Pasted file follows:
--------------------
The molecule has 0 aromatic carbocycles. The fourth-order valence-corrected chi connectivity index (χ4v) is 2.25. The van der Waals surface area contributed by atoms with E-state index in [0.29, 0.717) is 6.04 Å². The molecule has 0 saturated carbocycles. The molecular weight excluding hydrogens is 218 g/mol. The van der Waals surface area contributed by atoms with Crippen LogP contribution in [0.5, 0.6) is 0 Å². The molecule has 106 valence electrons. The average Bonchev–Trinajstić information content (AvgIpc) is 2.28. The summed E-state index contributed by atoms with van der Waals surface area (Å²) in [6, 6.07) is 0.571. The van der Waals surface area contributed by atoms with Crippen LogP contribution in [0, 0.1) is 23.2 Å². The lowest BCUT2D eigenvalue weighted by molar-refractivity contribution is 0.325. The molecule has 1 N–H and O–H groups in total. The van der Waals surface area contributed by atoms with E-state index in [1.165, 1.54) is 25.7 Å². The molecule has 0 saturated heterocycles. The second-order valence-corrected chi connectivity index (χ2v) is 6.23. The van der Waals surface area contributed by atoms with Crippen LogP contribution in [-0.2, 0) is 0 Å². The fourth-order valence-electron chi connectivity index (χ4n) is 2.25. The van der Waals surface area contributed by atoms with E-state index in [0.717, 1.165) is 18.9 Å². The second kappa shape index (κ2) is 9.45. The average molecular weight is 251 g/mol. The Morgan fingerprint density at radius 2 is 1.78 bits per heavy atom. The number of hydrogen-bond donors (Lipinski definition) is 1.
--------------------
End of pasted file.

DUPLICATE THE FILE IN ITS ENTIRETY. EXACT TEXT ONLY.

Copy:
The molecule has 0 aromatic carbocycles. The fourth-order valence-corrected chi connectivity index (χ4v) is 2.25. The van der Waals surface area contributed by atoms with E-state index in [0.29, 0.717) is 6.04 Å². The molecule has 0 saturated carbocycles. The molecular weight excluding hydrogens is 218 g/mol. The van der Waals surface area contributed by atoms with Crippen LogP contribution in [0.5, 0.6) is 0 Å². The molecule has 106 valence electrons. The average Bonchev–Trinajstić information content (AvgIpc) is 2.28. The summed E-state index contributed by atoms with van der Waals surface area (Å²) in [6, 6.07) is 0.571. The van der Waals surface area contributed by atoms with Crippen LogP contribution in [0, 0.1) is 23.2 Å². The lowest BCUT2D eigenvalue weighted by molar-refractivity contribution is 0.325. The molecule has 1 N–H and O–H groups in total. The van der Waals surface area contributed by atoms with E-state index in [1.165, 1.54) is 25.7 Å². The molecule has 0 saturated heterocycles. The second-order valence-corrected chi connectivity index (χ2v) is 6.23. The van der Waals surface area contributed by atoms with Crippen LogP contribution in [-0.2, 0) is 0 Å². The fourth-order valence-electron chi connectivity index (χ4n) is 2.25. The van der Waals surface area contributed by atoms with E-state index in [0.717, 1.165) is 18.9 Å². The second kappa shape index (κ2) is 9.45. The average molecular weight is 251 g/mol. The Morgan fingerprint density at radius 2 is 1.78 bits per heavy atom. The number of hydrogen-bond donors (Lipinski definition) is 1.